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New English translation of German Book on Kierkegaard’s Epistemology!

Richard Popkin begins his essay “Kierkegaard and Skepticism,” by quoting Hume. “To be a philosophical skeptic,” asserts Hume at the end of his Dialogues Concerning Natural Religion, “is, in a man of letters, the first and foremost essential step towards being a sound, believing Christian.”

Popkin begins his essay with this quotation because Kierkegaard is known as something of a skeptic. Skepticism, as a philosophical position, is defensible, however, only against the backdrop of a particular, and relatively compelling, epistemological theory. That is, skepticism is essentially an account of the limits of knowledge, so any skeptic worth his salt has to have a fairly sophisticated account of the nature of knowledge and it limits. One would thus expect that there would be a fairly large body of scholarship on Kierkegaard’s epistemology. Strangely, there are only three books on Kierkegaard’s epistemology: Anton Hügli’s Die Erkenntnis der Subjektivitåt und die Objektivität des Erkennens (knowledge of subjectivity and the objectivity of knowing) (Basel, Switzerland: Editio Academica, 1973), Martin Slotty’s dissertation from 1915, Die Erkenntnislehre S. A. Kierkegaards (the epistemology of S. A. Kierkegaard), and my Ways of Knowing: Kierkegaard’s Pluralist Epistemology (Waco, TX: Baylor, 2010).

Unfortunately, two of these three works are not only in German, they’re out of print, and that has meant they’ve been more or less ignored by Anglo-American Kierkegaard scholarship, to its detriment. Fortunately, Ways of Knowing makes much of the substance of these works available for the first time to scholars who do not have a sufficient mastery of German to read the originals. Better still, Gegensatz Press is going to publish an English translation of Slotty’s work. This is wonderful news for Kierkegaard scholars, because Slotty’s is by far the more accessible of the two German works. It enjoys the distinction of being the very first work, so far as I know, in any language on Kierkegaard’s epistemology and as such it is something of a general introduction. It should be required reading for every Kierkegaard scholar, especially those who do not want to go on to tackle the larger and more substantive work by Hügli. I don’t know whether Gegensatz takes preorders. My advice is to write them and inquire.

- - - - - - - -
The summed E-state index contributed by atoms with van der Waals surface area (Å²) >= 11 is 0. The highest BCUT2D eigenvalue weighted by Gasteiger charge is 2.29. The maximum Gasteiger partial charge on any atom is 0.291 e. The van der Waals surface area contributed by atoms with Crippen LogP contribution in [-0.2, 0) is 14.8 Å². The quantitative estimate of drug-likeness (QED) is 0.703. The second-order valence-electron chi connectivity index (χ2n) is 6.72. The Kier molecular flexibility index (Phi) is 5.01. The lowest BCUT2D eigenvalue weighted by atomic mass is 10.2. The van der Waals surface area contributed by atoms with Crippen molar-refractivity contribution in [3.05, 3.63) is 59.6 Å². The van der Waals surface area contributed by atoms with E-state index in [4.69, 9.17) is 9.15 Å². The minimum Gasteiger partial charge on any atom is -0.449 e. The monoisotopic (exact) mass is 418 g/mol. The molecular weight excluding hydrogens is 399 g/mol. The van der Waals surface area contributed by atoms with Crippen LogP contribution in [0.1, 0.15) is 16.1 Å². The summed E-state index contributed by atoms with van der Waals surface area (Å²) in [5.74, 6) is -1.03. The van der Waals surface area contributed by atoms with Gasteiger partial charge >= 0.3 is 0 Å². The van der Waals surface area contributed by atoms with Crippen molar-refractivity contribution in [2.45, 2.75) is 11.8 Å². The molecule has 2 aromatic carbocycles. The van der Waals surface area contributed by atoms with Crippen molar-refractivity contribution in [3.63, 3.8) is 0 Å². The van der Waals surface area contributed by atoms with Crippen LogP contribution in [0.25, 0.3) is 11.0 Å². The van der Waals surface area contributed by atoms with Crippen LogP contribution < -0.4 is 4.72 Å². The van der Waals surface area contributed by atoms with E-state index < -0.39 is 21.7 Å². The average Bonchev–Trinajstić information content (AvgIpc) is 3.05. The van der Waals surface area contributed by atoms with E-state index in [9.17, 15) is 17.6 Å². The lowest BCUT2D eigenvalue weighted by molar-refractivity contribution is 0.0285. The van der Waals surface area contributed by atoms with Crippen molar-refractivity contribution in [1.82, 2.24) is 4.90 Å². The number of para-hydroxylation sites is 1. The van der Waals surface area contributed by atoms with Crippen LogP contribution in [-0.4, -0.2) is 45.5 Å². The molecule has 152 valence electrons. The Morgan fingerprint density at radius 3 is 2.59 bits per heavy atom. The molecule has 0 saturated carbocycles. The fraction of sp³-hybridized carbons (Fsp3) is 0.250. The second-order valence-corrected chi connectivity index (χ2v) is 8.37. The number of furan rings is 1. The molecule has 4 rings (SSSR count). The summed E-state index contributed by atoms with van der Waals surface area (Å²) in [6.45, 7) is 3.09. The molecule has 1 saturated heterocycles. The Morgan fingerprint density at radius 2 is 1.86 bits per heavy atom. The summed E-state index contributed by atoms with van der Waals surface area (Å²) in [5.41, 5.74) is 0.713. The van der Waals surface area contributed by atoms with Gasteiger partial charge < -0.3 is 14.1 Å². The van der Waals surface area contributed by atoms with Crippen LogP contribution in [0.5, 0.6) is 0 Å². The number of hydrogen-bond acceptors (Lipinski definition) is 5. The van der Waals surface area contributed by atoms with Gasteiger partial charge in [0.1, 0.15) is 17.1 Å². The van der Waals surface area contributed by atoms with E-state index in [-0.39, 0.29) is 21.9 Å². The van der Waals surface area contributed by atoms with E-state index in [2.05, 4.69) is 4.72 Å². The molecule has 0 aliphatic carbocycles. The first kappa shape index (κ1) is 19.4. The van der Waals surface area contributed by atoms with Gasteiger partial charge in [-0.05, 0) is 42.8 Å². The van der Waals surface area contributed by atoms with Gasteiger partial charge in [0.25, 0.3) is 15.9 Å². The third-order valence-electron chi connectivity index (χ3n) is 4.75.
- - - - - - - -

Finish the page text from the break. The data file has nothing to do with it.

M.G. Piety’s Website is Up and Running!

I said, when I started this blog, that I would let readers know when my website was finished. Well, it’s finished. The web address is mgpiety.org .  (The backslash is important. You will find there a complete list of my publications along with another more general interest blog.

There are a couple of publications on my website that will be of interest to Kierkegaard scholars. The first is an article entitled “What’s in a Face” that I published in the now defunct Lingua Franca back in 1995. It’s about portraits of Kierkegaard, or more specifically, about what have sometimes been taken to be portraits of Kierkegaard that are actually portraits of his contemporaries. There are copies of these portraits in the article.

The other piece that will be of interest to Kierkegaard scholars is entitled “Some Reflections on Academic Ethics.” This is one of the earliest articles I published on the controversy over Joakim Garff’s critically acclaimed biography of Kierkegaard.

The blog on my website, Reading Notes, while not about Kierkegaard, will address topics in the philosophy of religion, among other things, so it may be of interest to many readers of this blog. I plan to post on that blog about once a week. The post I have up there now is about publishing. I’m planning a post for next week though on religion, so if that’s a topic that interests you, check it out next week.

Finally, I’ve got some good posts coming up on this blog, including one on Kierkegaard and vampires, another on more online resources for Kierkegaard scholarship and one on my new book Ways of Knowing: Kierkegaard’s Pluralist Epistemology.